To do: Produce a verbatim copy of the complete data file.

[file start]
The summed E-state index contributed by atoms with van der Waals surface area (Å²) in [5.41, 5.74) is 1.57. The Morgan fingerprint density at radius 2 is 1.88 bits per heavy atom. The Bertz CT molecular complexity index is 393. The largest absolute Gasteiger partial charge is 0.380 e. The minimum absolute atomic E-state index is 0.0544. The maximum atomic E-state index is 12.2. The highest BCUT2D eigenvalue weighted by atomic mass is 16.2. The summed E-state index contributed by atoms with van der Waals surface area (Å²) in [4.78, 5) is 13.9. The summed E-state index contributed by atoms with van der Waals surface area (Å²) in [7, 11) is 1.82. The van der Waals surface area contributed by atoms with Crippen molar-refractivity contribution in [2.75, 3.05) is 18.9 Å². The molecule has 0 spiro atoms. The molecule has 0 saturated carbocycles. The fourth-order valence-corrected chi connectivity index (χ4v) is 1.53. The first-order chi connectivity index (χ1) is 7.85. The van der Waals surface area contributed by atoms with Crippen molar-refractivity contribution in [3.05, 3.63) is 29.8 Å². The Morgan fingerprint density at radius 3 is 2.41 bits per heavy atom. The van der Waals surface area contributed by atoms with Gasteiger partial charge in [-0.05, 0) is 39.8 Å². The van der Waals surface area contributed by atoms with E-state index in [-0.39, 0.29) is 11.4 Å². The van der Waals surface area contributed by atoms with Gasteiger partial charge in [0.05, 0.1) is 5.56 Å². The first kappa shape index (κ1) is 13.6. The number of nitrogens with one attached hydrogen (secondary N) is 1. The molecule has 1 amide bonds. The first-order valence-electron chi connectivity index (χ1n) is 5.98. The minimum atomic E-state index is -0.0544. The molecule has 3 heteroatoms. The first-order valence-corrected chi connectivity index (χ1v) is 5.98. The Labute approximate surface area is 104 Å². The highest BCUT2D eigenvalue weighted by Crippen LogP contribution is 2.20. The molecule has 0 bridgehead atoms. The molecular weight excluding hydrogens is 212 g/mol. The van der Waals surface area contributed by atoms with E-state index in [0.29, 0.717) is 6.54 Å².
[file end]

The summed E-state index contributed by atoms with van der Waals surface area (Å²) in [5.41, 5.74) is 1.57. The Morgan fingerprint density at radius 2 is 1.88 bits per heavy atom. The Bertz CT molecular complexity index is 393. The largest absolute Gasteiger partial charge is 0.380 e. The minimum absolute atomic E-state index is 0.0544. The maximum atomic E-state index is 12.2. The highest BCUT2D eigenvalue weighted by atomic mass is 16.2. The summed E-state index contributed by atoms with van der Waals surface area (Å²) in [4.78, 5) is 13.9. The summed E-state index contributed by atoms with van der Waals surface area (Å²) in [7, 11) is 1.82. The van der Waals surface area contributed by atoms with Crippen molar-refractivity contribution in [2.75, 3.05) is 18.9 Å². The molecule has 0 spiro atoms. The molecule has 0 saturated carbocycles. The fourth-order valence-corrected chi connectivity index (χ4v) is 1.53. The first-order chi connectivity index (χ1) is 7.85. The van der Waals surface area contributed by atoms with Crippen molar-refractivity contribution in [3.05, 3.63) is 29.8 Å². The Morgan fingerprint density at radius 3 is 2.41 bits per heavy atom. The van der Waals surface area contributed by atoms with Gasteiger partial charge in [-0.05, 0) is 39.8 Å². The van der Waals surface area contributed by atoms with E-state index in [-0.39, 0.29) is 11.4 Å². The van der Waals surface area contributed by atoms with Gasteiger partial charge in [0.05, 0.1) is 5.56 Å². The first kappa shape index (κ1) is 13.6. The number of nitrogens with one attached hydrogen (secondary N) is 1. The molecule has 1 amide bonds. The first-order valence-electron chi connectivity index (χ1n) is 5.98. The minimum atomic E-state index is -0.0544. The molecule has 3 heteroatoms. The first-order valence-corrected chi connectivity index (χ1v) is 5.98. The Labute approximate surface area is 104 Å². The highest BCUT2D eigenvalue weighted by Crippen LogP contribution is 2.20. The molecule has 0 bridgehead atoms. The molecular weight excluding hydrogens is 212 g/mol. The van der Waals surface area contributed by atoms with E-state index in [0.29, 0.717) is 6.54 Å².